Fisch told the Voice that the awarding of this contract to AEG was “a tribute to the unbridled power of lobbyists.” While AEG competitors, said Fisch, “had the financial resources, experience and the support of the licensing and financial professionals, AEG had the right lobbyists.” That, he concludes, “proved to be all they needed.”

Two of the lobbyists accused in the IG report of fixing the Democratic senate - Carl Andrews and Hank Sheinkopf - flouted the probe, with Andrews unsuccessfully suing to block subpoenas and appealing right up to the report’s release, and Sheinkopf taking the fifth amendment. Incredibly, their refusal to cooperate with a state probe of the award of one state contract has no effect on their ability to seek another. There are no qualifications or standards for this job, and you can keep it even if the state’s Public Integrity Commission (PIC) finds that you violated the lobbying laws. All you have to do is find a client willing to pay you.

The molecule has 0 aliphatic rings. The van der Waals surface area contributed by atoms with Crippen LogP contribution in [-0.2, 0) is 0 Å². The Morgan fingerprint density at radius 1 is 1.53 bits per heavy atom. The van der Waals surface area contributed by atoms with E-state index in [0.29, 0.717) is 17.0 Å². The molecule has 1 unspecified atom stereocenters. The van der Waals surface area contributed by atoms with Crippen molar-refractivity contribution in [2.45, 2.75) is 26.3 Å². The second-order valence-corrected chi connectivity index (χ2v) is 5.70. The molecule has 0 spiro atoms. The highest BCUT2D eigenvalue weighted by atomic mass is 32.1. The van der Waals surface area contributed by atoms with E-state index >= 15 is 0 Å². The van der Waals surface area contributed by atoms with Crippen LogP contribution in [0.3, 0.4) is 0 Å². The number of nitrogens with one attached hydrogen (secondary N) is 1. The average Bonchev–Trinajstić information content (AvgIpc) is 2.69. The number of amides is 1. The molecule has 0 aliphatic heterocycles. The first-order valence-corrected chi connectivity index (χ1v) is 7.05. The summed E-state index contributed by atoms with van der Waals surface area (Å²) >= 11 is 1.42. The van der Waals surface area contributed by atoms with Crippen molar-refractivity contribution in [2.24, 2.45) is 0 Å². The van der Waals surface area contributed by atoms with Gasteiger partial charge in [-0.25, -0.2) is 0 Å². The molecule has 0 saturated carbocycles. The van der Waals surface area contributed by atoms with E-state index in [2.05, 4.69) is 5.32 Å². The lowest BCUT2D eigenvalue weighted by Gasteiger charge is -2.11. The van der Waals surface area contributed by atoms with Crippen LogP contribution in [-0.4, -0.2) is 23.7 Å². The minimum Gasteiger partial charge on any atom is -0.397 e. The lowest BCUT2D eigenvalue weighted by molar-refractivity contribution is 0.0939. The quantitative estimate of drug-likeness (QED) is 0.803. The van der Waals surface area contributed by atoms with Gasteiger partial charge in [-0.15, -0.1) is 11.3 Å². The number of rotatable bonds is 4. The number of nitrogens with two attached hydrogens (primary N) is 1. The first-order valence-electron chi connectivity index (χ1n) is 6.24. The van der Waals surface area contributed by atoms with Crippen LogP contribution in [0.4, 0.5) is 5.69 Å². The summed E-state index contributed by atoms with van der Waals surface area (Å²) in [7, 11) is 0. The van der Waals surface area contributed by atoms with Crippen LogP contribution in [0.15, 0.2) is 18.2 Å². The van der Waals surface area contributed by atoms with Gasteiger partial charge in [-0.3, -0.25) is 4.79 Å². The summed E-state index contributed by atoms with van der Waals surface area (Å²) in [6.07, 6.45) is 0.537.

Andrews hosted a victory dinner in his Albany house right after AEG won the bid, and Smith and Sampson and five other legislators, including Manhattan county leader Keith Wright, joined company brass at an event Andrews invoiced for $1,562. The night before Governor Paterson announced the award, Andrews and AEG executives lit a victory cigar at the Havana Club with Al Sharpton, whose NAN had just collected $100,000 in AEG contributions, ostensibly tied to their belief that the Rev was whispering to Paterson on their behalf. A former state senator himself, Andrews held a top executive title in the Spitzer and Paterson administrations until a scandal about his apparent efforts to influence a decision of the State Liquor Authority forced him from office (the IG eventually concluded that Andrews’ top aide had to be fired).